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Commentary from the NAACP Racine Branch: RUSD's summer school changes 'not enough'

Commentary from the NAACP Racine Branch: RUSD's summer school changes 'not enough'

  • Updated

The Racine NAACP has been in talks with Racine Unified School District since April 26, regarding systemic barriers that have been imposed; that we know will prevent our Black and brown and low income children from enrolling in 2021 summer school programming.

Our children need to be in summer school to re-engage them in the learning process after being off and virtual for so long, and to help offset some of the learning they lost during the pandemic.

We acknowledge what the district has agreed to provide because of our talks:

  • Four free shuttles to transport some inner city students from four designated satellite pick up points to the three designated summer school sites;
  • Waiving enrollment fees for the extended learning programs; and
  • Opening Knapp and Julian Thomas for three hours and 45 minutes for the extending learning programs only.

However, the NAACP and those that are standing in support of our efforts and our children are collectively saying: “It is not enough!”

We need for Racine Unified to prioritize the success of their Black and brown students who have been underserved for far too long. We continue to demand that Julian Thomas and Knapp schools are open for summer school too. We continue to demand that the district provides bus service for all students attending summer school and pick them up in the communities in which they live. Some children simply do not have transportation to get to one of the four designated shuttle bus pick up points either.

According to information provided to the NAACP, the district has received over $30 million in federal stimulus money and is projected to receive approximately $53 million more. The excuse has always been we do not have enough funding when it pertains to the needs of our children. The parents of children in RUSD should be asking the district along with us, what is the excuse now?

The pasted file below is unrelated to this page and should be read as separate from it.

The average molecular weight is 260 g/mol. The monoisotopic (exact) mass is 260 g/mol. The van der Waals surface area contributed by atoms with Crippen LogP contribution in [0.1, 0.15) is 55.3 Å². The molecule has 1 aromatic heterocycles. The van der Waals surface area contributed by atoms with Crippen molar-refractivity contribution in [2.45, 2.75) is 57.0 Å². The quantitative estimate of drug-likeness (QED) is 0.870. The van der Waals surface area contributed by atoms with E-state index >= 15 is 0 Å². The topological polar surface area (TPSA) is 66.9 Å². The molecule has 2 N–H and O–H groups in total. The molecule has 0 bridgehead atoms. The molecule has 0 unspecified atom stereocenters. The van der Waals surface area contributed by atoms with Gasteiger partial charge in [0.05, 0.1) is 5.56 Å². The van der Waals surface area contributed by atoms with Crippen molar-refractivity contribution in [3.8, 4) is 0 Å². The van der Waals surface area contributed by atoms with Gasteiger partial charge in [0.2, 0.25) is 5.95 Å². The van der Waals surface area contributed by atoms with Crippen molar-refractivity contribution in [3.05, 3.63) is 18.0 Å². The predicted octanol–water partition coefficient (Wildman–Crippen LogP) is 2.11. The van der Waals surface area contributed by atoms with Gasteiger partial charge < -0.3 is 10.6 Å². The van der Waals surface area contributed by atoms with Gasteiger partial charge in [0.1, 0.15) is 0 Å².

Receiving these funds was a chance for Racine Unified to do the right thing, remove all barriers in this regard, and fully invest in the summer education of its most disadvantaged students. These ESSER funds were allocated to be used for these purposes. Racine can always find funds to incarcerate black and brown children, hence the building of a new $45 million juvenile detention center, but never to properly education.

NAACP members left our meeting with RUSD disappointed, but not deterred. We were not happy, but we still have hope and will continue to advocate for our children.

The NAACP is calling on parents in Racine to rise up and stand with us, as we demand better educational opportunities and outcomes for our children. Racine Unified’s actions pertaining to this matter is an example of the institutional racism that is prevalent in the district. The District continues to produce policies, practices and outcomes that put their Black and brown students at a disadvantage as it pertains to their education, and this must change.

Black and brown children make up a majority of the RUSD’s student body, and when we fail them, we are failing the entire Racine community.

Yolanda Hodges is the education chair of the Racine Branch of the NAACP. Dwight Mosby is the president of the Racine Branch.

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